NSX

Prodigious Design: The Hands Behind Acura’s New NSX

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One of the most anticipated releases at this year’s North American International Auto Show was the redesigned Acura NSX, which promised supercar performance from a reliable vehicle from 1990 to 2005.

(See Also: 2016 Acura NSX Revealed)

When it was first introduced, the Honda NSX was presented as the culmination of 10 years of research and development. It was comprised of countless new advances, such as an all-aluminum monocoque, electric power-assisted steering, variable valve timing and four-channel anti-lock brakes, all of which have since been adopted by nearly ever manufacturer.

In 2013, the NSX Concept made a debut at the 2013 New York Auto Show, and the world held its breath, waiting for the production model that Honda and Acura found worthy of carrying the NSX badge. Not even two years later, it’s finally arrived, and unlike so many other landmark designs, this NSX came with a heavy dose of a woman’s touch.

Michelle Christensen with the NSX at the North American International Auto Show
Michelle Christensen with the NSX at the North American International Auto Show

Michelle Christensen is the person behind the monumental exterior design of the second generation NSX, and she’s just 34 years old. The LA Times had a chance to speak with her in a Jan. 11 article, and found out that Christensen isn’t just a quick study – she’s an exceptional designer. Christensen’s understanding of the design process’s complexity came quickly, and though the NSX redesign was the first project she was head of, the result is more than a success.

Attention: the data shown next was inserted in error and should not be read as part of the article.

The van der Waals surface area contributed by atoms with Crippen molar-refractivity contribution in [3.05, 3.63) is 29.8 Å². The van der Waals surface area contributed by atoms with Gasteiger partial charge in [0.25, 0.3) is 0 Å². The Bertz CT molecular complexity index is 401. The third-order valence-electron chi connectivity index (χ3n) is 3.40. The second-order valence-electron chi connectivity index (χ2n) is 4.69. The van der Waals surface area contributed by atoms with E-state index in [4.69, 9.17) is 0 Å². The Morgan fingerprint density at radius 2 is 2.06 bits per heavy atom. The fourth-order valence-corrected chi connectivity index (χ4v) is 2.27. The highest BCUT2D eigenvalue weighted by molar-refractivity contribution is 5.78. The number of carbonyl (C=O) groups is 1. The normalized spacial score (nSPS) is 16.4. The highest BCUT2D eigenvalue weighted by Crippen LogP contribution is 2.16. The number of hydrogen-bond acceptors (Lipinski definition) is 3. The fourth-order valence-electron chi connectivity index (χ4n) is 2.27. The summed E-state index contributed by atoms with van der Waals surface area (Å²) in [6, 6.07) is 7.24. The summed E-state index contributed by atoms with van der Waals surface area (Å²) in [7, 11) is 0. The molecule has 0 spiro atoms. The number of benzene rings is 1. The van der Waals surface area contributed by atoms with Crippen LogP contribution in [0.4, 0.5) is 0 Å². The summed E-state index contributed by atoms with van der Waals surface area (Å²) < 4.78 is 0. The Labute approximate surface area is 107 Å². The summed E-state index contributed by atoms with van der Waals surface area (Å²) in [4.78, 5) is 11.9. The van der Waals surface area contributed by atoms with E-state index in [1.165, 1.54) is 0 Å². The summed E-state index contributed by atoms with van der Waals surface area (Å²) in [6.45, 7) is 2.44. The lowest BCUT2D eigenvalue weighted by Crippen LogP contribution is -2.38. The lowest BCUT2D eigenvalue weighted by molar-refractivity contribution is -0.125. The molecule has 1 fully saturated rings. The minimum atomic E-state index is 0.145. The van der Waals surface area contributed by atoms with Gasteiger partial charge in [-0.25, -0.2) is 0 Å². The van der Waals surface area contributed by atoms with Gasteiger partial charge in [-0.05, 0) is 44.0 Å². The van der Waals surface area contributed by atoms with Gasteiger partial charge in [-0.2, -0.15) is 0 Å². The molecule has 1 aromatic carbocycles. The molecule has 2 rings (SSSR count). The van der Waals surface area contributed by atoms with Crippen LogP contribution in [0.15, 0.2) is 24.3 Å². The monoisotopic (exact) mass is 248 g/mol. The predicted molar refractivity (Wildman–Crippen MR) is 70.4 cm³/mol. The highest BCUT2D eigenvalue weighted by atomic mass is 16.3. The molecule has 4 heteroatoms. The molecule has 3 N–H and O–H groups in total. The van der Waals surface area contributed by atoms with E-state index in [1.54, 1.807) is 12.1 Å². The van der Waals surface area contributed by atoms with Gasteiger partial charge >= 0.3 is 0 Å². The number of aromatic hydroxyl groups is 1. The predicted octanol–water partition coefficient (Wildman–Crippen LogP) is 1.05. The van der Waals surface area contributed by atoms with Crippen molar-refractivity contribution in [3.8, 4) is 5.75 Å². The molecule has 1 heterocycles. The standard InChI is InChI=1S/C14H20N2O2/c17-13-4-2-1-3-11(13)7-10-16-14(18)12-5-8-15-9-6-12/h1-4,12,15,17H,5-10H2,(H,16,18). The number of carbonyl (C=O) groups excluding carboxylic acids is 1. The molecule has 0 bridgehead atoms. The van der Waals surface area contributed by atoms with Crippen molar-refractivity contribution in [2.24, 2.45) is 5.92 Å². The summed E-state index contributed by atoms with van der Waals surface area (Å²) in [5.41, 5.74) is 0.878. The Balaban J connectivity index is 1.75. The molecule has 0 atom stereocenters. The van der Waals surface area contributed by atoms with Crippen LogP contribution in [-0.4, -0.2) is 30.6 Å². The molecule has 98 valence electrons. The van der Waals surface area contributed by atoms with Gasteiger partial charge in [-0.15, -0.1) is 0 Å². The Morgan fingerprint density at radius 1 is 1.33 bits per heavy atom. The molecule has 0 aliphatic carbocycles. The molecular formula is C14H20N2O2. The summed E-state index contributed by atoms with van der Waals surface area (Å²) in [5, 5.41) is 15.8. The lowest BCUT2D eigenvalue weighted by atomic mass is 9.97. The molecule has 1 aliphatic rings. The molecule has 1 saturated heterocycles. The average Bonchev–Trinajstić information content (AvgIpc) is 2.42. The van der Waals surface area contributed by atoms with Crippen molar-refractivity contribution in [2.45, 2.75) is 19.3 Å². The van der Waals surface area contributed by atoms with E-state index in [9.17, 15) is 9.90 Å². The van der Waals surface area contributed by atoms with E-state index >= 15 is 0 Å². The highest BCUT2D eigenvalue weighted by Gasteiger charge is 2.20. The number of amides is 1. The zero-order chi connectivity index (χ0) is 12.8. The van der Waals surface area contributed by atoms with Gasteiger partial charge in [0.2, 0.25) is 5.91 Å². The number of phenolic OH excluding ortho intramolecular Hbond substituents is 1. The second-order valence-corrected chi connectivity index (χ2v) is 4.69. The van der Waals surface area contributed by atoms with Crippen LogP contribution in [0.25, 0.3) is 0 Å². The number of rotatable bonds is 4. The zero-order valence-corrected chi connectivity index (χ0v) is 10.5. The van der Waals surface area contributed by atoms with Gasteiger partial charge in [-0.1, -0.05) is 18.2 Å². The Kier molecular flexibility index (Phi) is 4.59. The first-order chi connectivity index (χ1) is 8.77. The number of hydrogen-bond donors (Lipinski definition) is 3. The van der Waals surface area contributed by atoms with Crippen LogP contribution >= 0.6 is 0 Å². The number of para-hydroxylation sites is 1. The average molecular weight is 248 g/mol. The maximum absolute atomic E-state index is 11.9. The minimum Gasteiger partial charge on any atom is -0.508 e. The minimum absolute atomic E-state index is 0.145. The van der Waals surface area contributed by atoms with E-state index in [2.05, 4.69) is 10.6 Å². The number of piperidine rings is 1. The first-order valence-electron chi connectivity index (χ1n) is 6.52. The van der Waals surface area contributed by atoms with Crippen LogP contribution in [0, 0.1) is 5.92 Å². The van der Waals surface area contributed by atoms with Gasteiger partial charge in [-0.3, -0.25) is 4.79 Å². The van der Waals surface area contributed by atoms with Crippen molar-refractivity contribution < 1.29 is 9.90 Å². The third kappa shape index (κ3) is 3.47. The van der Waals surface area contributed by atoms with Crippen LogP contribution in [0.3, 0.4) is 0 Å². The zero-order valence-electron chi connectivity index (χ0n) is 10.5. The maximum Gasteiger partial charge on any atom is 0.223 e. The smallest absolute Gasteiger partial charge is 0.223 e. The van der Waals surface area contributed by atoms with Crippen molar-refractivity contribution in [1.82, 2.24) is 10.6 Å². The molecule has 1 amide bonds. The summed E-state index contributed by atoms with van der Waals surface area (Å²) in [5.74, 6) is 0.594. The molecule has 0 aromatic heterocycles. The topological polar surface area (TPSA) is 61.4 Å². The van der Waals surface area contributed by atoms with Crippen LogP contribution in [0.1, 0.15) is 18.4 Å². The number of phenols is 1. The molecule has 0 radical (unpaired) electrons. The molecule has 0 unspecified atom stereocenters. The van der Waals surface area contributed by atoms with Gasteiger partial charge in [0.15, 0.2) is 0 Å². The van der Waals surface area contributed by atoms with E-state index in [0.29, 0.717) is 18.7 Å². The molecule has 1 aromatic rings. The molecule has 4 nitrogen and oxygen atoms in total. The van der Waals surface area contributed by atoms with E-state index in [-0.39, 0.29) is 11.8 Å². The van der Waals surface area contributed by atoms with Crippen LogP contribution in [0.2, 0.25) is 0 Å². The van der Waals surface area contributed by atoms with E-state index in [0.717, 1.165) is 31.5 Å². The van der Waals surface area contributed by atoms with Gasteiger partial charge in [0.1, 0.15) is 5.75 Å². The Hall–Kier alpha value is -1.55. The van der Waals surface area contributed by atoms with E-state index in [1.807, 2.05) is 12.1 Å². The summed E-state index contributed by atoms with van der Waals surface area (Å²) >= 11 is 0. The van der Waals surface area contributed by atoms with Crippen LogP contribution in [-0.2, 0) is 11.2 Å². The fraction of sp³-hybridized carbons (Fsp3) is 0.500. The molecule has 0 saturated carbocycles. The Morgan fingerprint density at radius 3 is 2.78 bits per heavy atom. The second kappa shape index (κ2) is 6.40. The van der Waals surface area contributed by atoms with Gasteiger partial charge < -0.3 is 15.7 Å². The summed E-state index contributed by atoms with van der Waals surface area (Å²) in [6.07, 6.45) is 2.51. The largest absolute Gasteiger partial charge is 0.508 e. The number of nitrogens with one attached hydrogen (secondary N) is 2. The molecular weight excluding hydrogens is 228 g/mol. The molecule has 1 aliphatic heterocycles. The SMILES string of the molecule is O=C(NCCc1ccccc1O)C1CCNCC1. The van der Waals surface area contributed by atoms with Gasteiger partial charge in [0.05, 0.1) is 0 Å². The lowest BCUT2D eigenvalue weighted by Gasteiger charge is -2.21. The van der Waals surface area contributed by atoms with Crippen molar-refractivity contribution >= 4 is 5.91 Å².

“It looks fast even when it’s parked,” Mike Accavitti, Acura General Manager, told the LA Times. “It is the ultimate expression of the Acura brand.”

Her first major design went to production when she was just 25 years old and an incredibly recent hire at Honda’s design team. In March 2013, USA Today ran an article detailing the creation of Acura’s ZDX, a crossover SUV created to fill a hole in Acura’s model lineup.

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An in-house design contest pointed out those holes, and though she didn’t get to head up the project, Christensen’s concept was the winner. Autonews.com published an article in October of 2009 about the competition, saying she remained involved in the design and production process until the end.

“I’d say 85 to 90 percent of my concept is still there,” Christensen said to Autonews.com. “I’ve been staring at it for a couple years, but when I look at my original sketches, it’s really close.”

She takes her inspiration from a variety of fields and experiences, ranging from the provocative designs of Alexander McQueen’s triple-buckle boots, as she told Marie Claire in September of 2010, to the smell of gas and the sound of an engine from the cars her dad used to work on. This stark contrast helped bridge the necessities of function and beauty in the NSX’s new design, every inch of which needed to serve a purpose.

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“The result had what Christensen terms ’emotional surfaces’ that demand attention and imply movement,” described the Times’ article. It explained how she understands that great design requires a sense of storytelling to sell the design language, something that the second generation NSX displays in spades.

We’ll be counting down the days until we get to see Christensen’s design in person and test it out on the road, but until then, we’ll look forward to seeing her next great work of automotive art.

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(Source: LA Times, Marie Claire, Autonews.com, USA Today)

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